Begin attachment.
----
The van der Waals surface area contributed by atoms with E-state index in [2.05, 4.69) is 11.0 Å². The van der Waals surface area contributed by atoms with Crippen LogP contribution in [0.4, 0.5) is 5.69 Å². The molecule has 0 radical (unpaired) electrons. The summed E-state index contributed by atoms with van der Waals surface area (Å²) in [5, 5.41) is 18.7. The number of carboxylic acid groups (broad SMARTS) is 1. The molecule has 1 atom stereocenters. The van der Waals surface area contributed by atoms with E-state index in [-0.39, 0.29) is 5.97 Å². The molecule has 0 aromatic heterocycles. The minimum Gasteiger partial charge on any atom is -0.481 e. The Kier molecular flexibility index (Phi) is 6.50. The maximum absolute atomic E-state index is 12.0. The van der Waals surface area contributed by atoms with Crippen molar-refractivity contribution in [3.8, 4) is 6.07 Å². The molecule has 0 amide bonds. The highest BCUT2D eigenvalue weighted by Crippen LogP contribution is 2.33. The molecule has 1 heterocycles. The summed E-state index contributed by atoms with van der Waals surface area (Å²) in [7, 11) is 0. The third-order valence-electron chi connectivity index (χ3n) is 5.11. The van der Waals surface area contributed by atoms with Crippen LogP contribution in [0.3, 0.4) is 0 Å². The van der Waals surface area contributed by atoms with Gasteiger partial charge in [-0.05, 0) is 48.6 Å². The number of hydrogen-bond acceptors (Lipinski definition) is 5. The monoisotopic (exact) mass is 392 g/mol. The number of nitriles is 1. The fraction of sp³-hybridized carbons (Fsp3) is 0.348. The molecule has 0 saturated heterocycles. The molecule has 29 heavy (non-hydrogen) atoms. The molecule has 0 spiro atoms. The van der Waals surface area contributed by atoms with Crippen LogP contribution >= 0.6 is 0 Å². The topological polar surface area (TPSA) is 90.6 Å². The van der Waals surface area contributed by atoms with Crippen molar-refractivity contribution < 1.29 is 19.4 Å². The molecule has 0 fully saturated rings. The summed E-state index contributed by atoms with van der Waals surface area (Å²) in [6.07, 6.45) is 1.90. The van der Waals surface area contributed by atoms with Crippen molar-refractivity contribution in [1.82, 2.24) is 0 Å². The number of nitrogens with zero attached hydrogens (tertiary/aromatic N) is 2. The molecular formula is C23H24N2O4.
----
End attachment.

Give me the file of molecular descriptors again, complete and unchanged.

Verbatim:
The van der Waals surface area contributed by atoms with E-state index in [2.05, 4.69) is 11.0 Å². The van der Waals surface area contributed by atoms with Crippen LogP contribution in [0.4, 0.5) is 5.69 Å². The molecule has 0 radical (unpaired) electrons. The summed E-state index contributed by atoms with van der Waals surface area (Å²) in [5, 5.41) is 18.7. The number of carboxylic acid groups (broad SMARTS) is 1. The molecule has 1 atom stereocenters. The van der Waals surface area contributed by atoms with E-state index in [-0.39, 0.29) is 5.97 Å². The molecule has 0 aromatic heterocycles. The minimum Gasteiger partial charge on any atom is -0.481 e. The Kier molecular flexibility index (Phi) is 6.50. The maximum absolute atomic E-state index is 12.0. The van der Waals surface area contributed by atoms with Crippen molar-refractivity contribution in [3.8, 4) is 6.07 Å². The molecule has 0 amide bonds. The highest BCUT2D eigenvalue weighted by Crippen LogP contribution is 2.33. The molecule has 1 heterocycles. The summed E-state index contributed by atoms with van der Waals surface area (Å²) in [7, 11) is 0. The third-order valence-electron chi connectivity index (χ3n) is 5.11. The van der Waals surface area contributed by atoms with Crippen LogP contribution in [0.3, 0.4) is 0 Å². The van der Waals surface area contributed by atoms with Gasteiger partial charge in [-0.05, 0) is 48.6 Å². The number of hydrogen-bond acceptors (Lipinski definition) is 5. The monoisotopic (exact) mass is 392 g/mol. The number of nitriles is 1. The fraction of sp³-hybridized carbons (Fsp3) is 0.348. The molecule has 0 saturated heterocycles. The molecule has 29 heavy (non-hydrogen) atoms. The molecule has 0 spiro atoms. The van der Waals surface area contributed by atoms with Crippen LogP contribution >= 0.6 is 0 Å². The topological polar surface area (TPSA) is 90.6 Å². The van der Waals surface area contributed by atoms with Crippen molar-refractivity contribution < 1.29 is 19.4 Å². The molecule has 0 fully saturated rings. The summed E-state index contributed by atoms with van der Waals surface area (Å²) in [6.07, 6.45) is 1.90. The van der Waals surface area contributed by atoms with Crippen molar-refractivity contribution in [1.82, 2.24) is 0 Å². The number of nitrogens with zero attached hydrogens (tertiary/aromatic N) is 2. The molecular formula is C23H24N2O4.